Monica Paulus

Papua New Guinea, CAHR, Spring 2016

Monica Paulus

Hi, Monica Paulus is my name and I am a mother of three. I come from a small village called Aregol in the Simbu Province of Papua New Guinea. I grew up in a life that was full of different experiences in the form of violence. Not knowing my rights as other normal children I took it as a challenge in life and moved on.

In 2000 I felt I would not go on with that life so I moved to find a way to help myself and I joined a women's organization called Meri I Kirap Sapotim (Women Arise and Support). In the organization the focus was on good governance, active citizenship and women's and children's rights. I did not do much in the group but I helped in arranging logistics and I attended trainings.

From the grassroots level I started putting into practice the little that I had learnt in order to become more active in standing up to defend women and children in village courts and mediations. I recall times when I had to challenge the men in cases having to do with culture. There were times I challenged my immediate family members by reporting them to the police in different cases in order to make them understand to respect women and children, and also explaining to the perpetrators that the law was to guide and lead us in protecting and respecting one another.     

In March 2005 women human rights defenders in the highlands came together to form the Highlands Women Human Rights Defenders Network with the help of Oxfam and the UN. We were working in small groups trying to address the issues of sorcery related violence, but managed to make a change in the country. The government has now set up sorcery related violence committees and allocated three million PGK to address the issue.  

We were trained to document cases of abuse and to send reports to the UN and Amnesty International. The responses received from them have made me stronger and enabled me to continue my work as I also understood that I was not alone but I had other counterparts - defenders from other countries who help us when we are in need.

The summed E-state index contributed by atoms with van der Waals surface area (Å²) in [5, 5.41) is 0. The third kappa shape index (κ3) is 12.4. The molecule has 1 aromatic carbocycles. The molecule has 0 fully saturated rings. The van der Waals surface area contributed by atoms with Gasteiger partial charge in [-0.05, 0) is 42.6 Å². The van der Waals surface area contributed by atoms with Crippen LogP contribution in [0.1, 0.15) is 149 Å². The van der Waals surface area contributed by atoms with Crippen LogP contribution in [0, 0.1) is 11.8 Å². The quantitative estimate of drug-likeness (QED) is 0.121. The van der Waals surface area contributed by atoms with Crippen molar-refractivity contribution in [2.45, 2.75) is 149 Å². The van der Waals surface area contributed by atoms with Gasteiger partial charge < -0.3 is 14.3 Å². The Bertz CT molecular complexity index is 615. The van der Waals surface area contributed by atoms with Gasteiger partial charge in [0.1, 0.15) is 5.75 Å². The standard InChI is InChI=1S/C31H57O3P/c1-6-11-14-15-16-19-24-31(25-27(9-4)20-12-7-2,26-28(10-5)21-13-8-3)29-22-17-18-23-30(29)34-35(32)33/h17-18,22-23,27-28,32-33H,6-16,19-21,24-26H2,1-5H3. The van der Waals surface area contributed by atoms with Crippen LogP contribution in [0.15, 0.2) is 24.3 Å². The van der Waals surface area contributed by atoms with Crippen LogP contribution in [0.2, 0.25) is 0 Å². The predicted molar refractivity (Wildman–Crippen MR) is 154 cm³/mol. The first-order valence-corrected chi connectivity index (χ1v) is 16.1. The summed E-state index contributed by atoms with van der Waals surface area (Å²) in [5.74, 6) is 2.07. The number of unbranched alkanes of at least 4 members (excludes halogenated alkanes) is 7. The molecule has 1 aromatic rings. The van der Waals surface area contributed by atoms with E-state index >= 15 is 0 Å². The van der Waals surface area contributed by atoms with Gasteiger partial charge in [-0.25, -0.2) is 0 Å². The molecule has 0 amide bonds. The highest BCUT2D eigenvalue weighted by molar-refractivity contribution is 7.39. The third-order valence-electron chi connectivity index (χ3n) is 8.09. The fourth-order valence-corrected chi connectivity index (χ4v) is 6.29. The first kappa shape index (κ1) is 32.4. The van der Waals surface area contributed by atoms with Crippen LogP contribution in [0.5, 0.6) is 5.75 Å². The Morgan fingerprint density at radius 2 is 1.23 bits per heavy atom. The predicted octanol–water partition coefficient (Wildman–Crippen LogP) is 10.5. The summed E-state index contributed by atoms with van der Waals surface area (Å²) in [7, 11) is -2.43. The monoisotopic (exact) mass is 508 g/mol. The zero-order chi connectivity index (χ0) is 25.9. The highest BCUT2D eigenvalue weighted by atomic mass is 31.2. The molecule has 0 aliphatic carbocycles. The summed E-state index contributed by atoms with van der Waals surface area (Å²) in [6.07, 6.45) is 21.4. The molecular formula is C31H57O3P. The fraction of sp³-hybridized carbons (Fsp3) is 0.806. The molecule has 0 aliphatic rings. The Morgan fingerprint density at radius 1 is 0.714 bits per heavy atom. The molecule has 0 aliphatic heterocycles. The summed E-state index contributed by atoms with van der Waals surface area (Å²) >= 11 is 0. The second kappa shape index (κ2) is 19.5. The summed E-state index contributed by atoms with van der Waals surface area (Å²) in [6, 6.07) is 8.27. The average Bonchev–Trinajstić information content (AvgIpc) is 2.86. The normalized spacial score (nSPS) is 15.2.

There are times I have to travel to visit families who have fled for their lives and are in hiding. I collect their stories and if it's not safe for them to stay where they are, I take them to stay in my house and I find ways to feed and clothe them. I assist them to go to the police and to find and get the perpetrator arrested, but when cases are not prosecuted or sent to prison, I have a lot more to do.

With the work I have done I have put myself and my children at risk from the police, the community and also the families of the perpetrators. I had my house broken into and they took everything I had. Another time my clansmen threatened to kill me. Many times I was told by certain people to leave the place and go because they were planning to kill me. Moving from place to place became a normal thing for me, but eventually I had to apply for urgent funds from Frontline Defenders and I moved to stay in another province. Since it was not safe I had to move to another province again, but I was still able to continue with the work of defending women and children.

In 2015 I was awarded in the Papua New Guinea Awards for Women for bravery and courage. In 2014 Amnesty International Australia reported me as one of the bravest women in the world in its International Women's Day celebration piece.

My coming to CAHR in York was a stepping stone in my work as a HRD. My independent project is to compare the PNG national action plan on sorcery and witchcraft related violence and its activities, to find the missing links, and incorporate the Highlands Women Human Rights Defenders' activities into their plan so that we are able to work together with the government in order to better address the issue of sorcery and witchcraft related violence.

Without the support from other human rights defenders I would not be like this; we really need each other at all levels. Human rights is everyone's business.